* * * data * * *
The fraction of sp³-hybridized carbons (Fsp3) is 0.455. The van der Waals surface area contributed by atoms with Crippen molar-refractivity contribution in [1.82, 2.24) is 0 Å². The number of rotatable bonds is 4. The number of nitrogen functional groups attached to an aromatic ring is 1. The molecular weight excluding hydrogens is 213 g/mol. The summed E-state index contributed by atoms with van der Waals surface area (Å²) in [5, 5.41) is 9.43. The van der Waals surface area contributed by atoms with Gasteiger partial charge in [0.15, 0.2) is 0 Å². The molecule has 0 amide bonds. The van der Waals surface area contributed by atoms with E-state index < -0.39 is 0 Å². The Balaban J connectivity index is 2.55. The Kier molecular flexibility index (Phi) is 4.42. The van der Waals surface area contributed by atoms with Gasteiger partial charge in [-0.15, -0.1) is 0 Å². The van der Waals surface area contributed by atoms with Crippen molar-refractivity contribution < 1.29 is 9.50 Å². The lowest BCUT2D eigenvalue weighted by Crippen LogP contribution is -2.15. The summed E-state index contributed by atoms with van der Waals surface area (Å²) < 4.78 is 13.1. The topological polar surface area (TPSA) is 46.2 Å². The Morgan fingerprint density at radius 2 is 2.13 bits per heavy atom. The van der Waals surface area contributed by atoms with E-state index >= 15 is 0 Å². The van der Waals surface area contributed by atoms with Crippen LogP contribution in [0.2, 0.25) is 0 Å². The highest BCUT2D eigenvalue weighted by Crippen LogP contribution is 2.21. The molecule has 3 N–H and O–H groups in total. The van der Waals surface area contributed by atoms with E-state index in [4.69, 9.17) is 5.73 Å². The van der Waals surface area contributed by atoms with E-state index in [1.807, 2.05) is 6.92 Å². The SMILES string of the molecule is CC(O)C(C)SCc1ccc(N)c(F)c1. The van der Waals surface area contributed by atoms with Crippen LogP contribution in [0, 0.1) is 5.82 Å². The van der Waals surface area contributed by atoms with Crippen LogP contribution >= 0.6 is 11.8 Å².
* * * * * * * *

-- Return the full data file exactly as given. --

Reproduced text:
The fraction of sp³-hybridized carbons (Fsp3) is 0.455. The van der Waals surface area contributed by atoms with Crippen molar-refractivity contribution in [1.82, 2.24) is 0 Å². The number of rotatable bonds is 4. The number of nitrogen functional groups attached to an aromatic ring is 1. The molecular weight excluding hydrogens is 213 g/mol. The summed E-state index contributed by atoms with van der Waals surface area (Å²) in [5, 5.41) is 9.43. The van der Waals surface area contributed by atoms with Gasteiger partial charge in [0.15, 0.2) is 0 Å². The molecule has 0 amide bonds. The van der Waals surface area contributed by atoms with E-state index < -0.39 is 0 Å². The Balaban J connectivity index is 2.55. The Kier molecular flexibility index (Phi) is 4.42. The van der Waals surface area contributed by atoms with Gasteiger partial charge in [-0.15, -0.1) is 0 Å². The van der Waals surface area contributed by atoms with Crippen molar-refractivity contribution < 1.29 is 9.50 Å². The lowest BCUT2D eigenvalue weighted by Crippen LogP contribution is -2.15. The summed E-state index contributed by atoms with van der Waals surface area (Å²) < 4.78 is 13.1. The topological polar surface area (TPSA) is 46.2 Å². The Morgan fingerprint density at radius 2 is 2.13 bits per heavy atom. The van der Waals surface area contributed by atoms with E-state index >= 15 is 0 Å². The van der Waals surface area contributed by atoms with Crippen LogP contribution in [0.2, 0.25) is 0 Å². The highest BCUT2D eigenvalue weighted by Crippen LogP contribution is 2.21. The molecule has 3 N–H and O–H groups in total. The van der Waals surface area contributed by atoms with E-state index in [4.69, 9.17) is 5.73 Å². The van der Waals surface area contributed by atoms with E-state index in [1.807, 2.05) is 6.92 Å². The SMILES string of the molecule is CC(O)C(C)SCc1ccc(N)c(F)c1. The van der Waals surface area contributed by atoms with Crippen LogP contribution in [0, 0.1) is 5.82 Å². The van der Waals surface area contributed by atoms with Crippen LogP contribution >= 0.6 is 11.8 Å².